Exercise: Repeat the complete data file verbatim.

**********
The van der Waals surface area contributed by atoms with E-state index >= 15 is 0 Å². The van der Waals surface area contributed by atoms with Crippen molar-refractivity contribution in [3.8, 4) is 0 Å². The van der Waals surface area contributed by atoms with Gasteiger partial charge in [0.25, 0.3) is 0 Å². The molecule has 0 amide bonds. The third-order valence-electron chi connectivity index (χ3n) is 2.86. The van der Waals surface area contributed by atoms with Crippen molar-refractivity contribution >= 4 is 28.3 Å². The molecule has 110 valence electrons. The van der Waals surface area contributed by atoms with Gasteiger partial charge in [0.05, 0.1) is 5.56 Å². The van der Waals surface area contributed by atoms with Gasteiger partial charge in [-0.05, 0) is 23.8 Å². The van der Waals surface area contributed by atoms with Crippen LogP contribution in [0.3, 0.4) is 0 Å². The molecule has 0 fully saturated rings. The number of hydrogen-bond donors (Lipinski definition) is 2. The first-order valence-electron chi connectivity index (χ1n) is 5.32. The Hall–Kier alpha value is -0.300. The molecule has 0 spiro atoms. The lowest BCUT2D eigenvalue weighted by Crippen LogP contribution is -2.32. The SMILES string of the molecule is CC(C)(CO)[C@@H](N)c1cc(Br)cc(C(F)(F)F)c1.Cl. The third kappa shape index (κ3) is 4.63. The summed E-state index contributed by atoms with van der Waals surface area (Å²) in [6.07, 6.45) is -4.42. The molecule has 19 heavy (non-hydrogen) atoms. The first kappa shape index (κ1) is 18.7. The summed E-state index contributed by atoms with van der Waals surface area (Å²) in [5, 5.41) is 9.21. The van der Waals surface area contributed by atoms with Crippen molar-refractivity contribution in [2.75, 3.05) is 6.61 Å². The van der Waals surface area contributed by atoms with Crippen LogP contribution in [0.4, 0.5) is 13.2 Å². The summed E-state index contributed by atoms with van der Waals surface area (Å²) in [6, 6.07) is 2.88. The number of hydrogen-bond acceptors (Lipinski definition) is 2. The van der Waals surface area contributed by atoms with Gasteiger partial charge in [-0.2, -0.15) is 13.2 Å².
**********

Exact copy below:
The van der Waals surface area contributed by atoms with E-state index >= 15 is 0 Å². The van der Waals surface area contributed by atoms with Crippen molar-refractivity contribution in [3.8, 4) is 0 Å². The van der Waals surface area contributed by atoms with Gasteiger partial charge in [0.25, 0.3) is 0 Å². The molecule has 0 amide bonds. The third-order valence-electron chi connectivity index (χ3n) is 2.86. The van der Waals surface area contributed by atoms with Crippen molar-refractivity contribution >= 4 is 28.3 Å². The molecule has 110 valence electrons. The van der Waals surface area contributed by atoms with Gasteiger partial charge in [0.05, 0.1) is 5.56 Å². The van der Waals surface area contributed by atoms with Gasteiger partial charge in [-0.05, 0) is 23.8 Å². The van der Waals surface area contributed by atoms with Crippen LogP contribution in [0.3, 0.4) is 0 Å². The molecule has 0 fully saturated rings. The number of hydrogen-bond donors (Lipinski definition) is 2. The first-order valence-electron chi connectivity index (χ1n) is 5.32. The Hall–Kier alpha value is -0.300. The molecule has 0 spiro atoms. The lowest BCUT2D eigenvalue weighted by Crippen LogP contribution is -2.32. The SMILES string of the molecule is CC(C)(CO)[C@@H](N)c1cc(Br)cc(C(F)(F)F)c1.Cl. The third kappa shape index (κ3) is 4.63. The summed E-state index contributed by atoms with van der Waals surface area (Å²) in [6.07, 6.45) is -4.42. The molecule has 19 heavy (non-hydrogen) atoms. The first kappa shape index (κ1) is 18.7. The summed E-state index contributed by atoms with van der Waals surface area (Å²) in [5, 5.41) is 9.21. The van der Waals surface area contributed by atoms with Crippen molar-refractivity contribution in [2.75, 3.05) is 6.61 Å². The van der Waals surface area contributed by atoms with Crippen LogP contribution in [0.4, 0.5) is 13.2 Å². The summed E-state index contributed by atoms with van der Waals surface area (Å²) in [6, 6.07) is 2.88. The number of hydrogen-bond acceptors (Lipinski definition) is 2. The van der Waals surface area contributed by atoms with Gasteiger partial charge in [-0.2, -0.15) is 13.2 Å².